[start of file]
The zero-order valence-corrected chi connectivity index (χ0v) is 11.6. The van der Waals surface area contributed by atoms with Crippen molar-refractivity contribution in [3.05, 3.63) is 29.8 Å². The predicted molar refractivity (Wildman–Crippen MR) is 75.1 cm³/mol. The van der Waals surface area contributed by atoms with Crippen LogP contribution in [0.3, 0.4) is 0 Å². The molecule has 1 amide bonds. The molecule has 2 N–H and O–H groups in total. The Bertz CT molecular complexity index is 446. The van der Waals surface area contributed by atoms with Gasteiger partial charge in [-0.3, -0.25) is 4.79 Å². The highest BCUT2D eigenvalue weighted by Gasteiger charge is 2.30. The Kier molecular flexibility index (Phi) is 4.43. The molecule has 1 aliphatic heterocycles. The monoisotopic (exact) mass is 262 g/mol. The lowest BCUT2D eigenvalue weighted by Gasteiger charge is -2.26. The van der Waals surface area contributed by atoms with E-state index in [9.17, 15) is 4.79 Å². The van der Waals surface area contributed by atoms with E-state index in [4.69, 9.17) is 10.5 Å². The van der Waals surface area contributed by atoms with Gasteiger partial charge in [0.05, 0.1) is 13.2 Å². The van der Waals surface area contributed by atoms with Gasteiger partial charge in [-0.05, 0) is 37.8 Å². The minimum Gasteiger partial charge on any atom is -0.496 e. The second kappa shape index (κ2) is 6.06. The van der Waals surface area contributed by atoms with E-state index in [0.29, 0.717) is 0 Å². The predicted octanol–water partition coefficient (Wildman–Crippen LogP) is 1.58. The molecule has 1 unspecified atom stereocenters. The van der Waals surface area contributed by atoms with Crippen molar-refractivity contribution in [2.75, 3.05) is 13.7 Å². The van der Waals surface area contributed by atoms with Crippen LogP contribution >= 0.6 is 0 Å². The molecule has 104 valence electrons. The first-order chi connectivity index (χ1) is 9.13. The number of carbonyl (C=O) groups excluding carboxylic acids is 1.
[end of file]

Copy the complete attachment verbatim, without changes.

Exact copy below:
The zero-order valence-corrected chi connectivity index (χ0v) is 11.6. The van der Waals surface area contributed by atoms with Crippen molar-refractivity contribution in [3.05, 3.63) is 29.8 Å². The predicted molar refractivity (Wildman–Crippen MR) is 75.1 cm³/mol. The van der Waals surface area contributed by atoms with Crippen LogP contribution in [0.3, 0.4) is 0 Å². The molecule has 1 amide bonds. The molecule has 2 N–H and O–H groups in total. The Bertz CT molecular complexity index is 446. The van der Waals surface area contributed by atoms with Gasteiger partial charge in [-0.3, -0.25) is 4.79 Å². The highest BCUT2D eigenvalue weighted by Gasteiger charge is 2.30. The Kier molecular flexibility index (Phi) is 4.43. The molecule has 1 aliphatic heterocycles. The monoisotopic (exact) mass is 262 g/mol. The lowest BCUT2D eigenvalue weighted by Gasteiger charge is -2.26. The van der Waals surface area contributed by atoms with E-state index in [9.17, 15) is 4.79 Å². The van der Waals surface area contributed by atoms with E-state index in [4.69, 9.17) is 10.5 Å². The van der Waals surface area contributed by atoms with Gasteiger partial charge in [0.05, 0.1) is 13.2 Å². The van der Waals surface area contributed by atoms with Gasteiger partial charge in [-0.05, 0) is 37.8 Å². The minimum Gasteiger partial charge on any atom is -0.496 e. The second kappa shape index (κ2) is 6.06. The van der Waals surface area contributed by atoms with E-state index in [0.29, 0.717) is 0 Å². The predicted octanol–water partition coefficient (Wildman–Crippen LogP) is 1.58. The molecule has 1 unspecified atom stereocenters. The van der Waals surface area contributed by atoms with Crippen molar-refractivity contribution in [2.75, 3.05) is 13.7 Å². The van der Waals surface area contributed by atoms with Crippen LogP contribution >= 0.6 is 0 Å². The molecule has 104 valence electrons. The first-order chi connectivity index (χ1) is 9.13. The number of carbonyl (C=O) groups excluding carboxylic acids is 1.